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About "Ask A Scientist!"
On September 17th, 1998 the Ithaca Journal ran its first "Ask A Scientist!" article in which Professor Neil Ashcroft , who was then the director of CCMR, answered the question "What is Jupiter made of?" Since then, we have received over 1,000 questions from students and adults from all over the world. Select questions are answered weekly and published in the Ithaca Journal and on our web site. "Ask A Scientist!" reaches more than 21,000 Central New York residents through the Ithaca Journal and countless others around the world throught the "Ask a Scientist!" web site.
Across disciplines and across the state, from Nobel Prize winning scientist David Lee to notable science education advocate Bill Nye, researchers and scientists have been called on to respond to these questions. For more than seven years, kids - and a few adults - have been submitting their queries to find out the answer to life's everyday questions.
A big part of understanding xerography has to do with what's called electrical charge.
There are two types of electrical charges, positive and negative. The important thing to know is that two objects that have opposite electrical charges on them (one is positive and the other is negative) will want to attract one another. This is what happens when you rub a balloon against your shirt and then stick it on the wall.
In a copier machine there is a special type of film called a photoreceptor that acts like the wall with the balloon stuck to it.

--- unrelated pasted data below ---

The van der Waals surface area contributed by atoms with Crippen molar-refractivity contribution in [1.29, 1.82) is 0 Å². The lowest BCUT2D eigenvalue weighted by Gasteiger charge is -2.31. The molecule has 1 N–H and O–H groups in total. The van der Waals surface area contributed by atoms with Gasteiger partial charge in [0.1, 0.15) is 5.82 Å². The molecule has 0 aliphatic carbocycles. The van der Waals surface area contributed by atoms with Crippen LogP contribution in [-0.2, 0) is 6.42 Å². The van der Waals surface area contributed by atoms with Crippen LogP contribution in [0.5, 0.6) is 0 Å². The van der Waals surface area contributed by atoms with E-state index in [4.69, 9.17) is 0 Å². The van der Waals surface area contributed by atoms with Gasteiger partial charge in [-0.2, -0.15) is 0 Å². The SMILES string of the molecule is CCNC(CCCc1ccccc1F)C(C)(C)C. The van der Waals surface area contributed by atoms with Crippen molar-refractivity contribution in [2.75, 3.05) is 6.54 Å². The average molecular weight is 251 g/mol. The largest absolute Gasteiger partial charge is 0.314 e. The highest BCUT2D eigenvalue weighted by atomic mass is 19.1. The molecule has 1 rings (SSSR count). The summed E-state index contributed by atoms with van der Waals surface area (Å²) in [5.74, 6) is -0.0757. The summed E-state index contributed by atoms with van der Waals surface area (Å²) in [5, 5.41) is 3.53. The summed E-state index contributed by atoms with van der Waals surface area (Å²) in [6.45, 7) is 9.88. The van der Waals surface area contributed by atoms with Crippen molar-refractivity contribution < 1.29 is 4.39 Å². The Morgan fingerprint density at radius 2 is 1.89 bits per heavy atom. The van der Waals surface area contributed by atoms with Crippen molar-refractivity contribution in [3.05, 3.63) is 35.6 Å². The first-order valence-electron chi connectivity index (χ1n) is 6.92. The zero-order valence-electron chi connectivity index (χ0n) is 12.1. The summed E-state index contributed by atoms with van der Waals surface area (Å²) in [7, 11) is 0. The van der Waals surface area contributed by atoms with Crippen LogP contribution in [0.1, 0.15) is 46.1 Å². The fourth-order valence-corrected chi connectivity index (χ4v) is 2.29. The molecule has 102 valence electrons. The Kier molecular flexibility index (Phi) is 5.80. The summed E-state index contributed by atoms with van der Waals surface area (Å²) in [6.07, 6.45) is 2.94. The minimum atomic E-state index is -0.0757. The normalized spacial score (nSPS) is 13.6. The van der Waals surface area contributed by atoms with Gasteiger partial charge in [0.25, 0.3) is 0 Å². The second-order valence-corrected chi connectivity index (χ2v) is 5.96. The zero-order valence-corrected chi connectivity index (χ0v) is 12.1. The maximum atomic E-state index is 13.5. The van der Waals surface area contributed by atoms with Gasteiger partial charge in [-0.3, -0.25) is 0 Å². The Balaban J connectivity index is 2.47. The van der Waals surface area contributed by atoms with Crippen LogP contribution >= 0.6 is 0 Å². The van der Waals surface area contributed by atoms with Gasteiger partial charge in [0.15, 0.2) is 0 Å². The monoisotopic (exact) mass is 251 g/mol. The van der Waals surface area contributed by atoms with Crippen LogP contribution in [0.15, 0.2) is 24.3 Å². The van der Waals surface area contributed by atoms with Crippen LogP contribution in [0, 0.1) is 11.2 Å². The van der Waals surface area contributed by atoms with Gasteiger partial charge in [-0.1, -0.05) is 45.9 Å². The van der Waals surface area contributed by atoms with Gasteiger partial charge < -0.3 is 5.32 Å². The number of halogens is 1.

This photoreceptor is very special because if it gets charged up you can "erase" the charge by shining light on it (that's what photoreceptor means - receiver of light).
You will soon see why this is very important. When you press the button on a copier machine, several steps using electrical charges follow. First, electricity passes through a thin wire which is held just above the photoreceptor. This electricity causes the air to form lots of positive charges that are sprayed onto the photoreceptor.
Next, a beam of light, such as that from a laser is used to "write" on the photoreceptor. Remember, wherever light hits the photoreceptor the charge is erased. Where this beam writes depends on what the original sheet of paper you placed into the copier looks like, for example what numbers or words are on it.
The light beam will write on the photoreceptor where the numbers and letters are not supposed to be, causing the charge to be erased there. Where the bean doesn't hit the photoreceptor, the charges remain giving a pattern that looks just like letters and numbers on your papers.
A black or colored powder called toner is shaken over the photoreceptor. The toner particles are like balloons that stick to the wall. The toner has a negative charge and therefore sticks to positive charges that were left on the photoreceptor.
Next, a piece of paper is pressed against the photoreceptor to make the toner transfer to the paper. Finally, the paper is heated to make the toner melt into the paper so it won't rub off.
Out comes your copy. So, next time you stick a balloon to the wall, remember that electrical charges can be used to do some really useful things!
- What is the history of coding?
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- What is nanotechnology?
- How does RADAR work?
- What are computers going to look like in the future?
- How does the CCD work in a digital camera?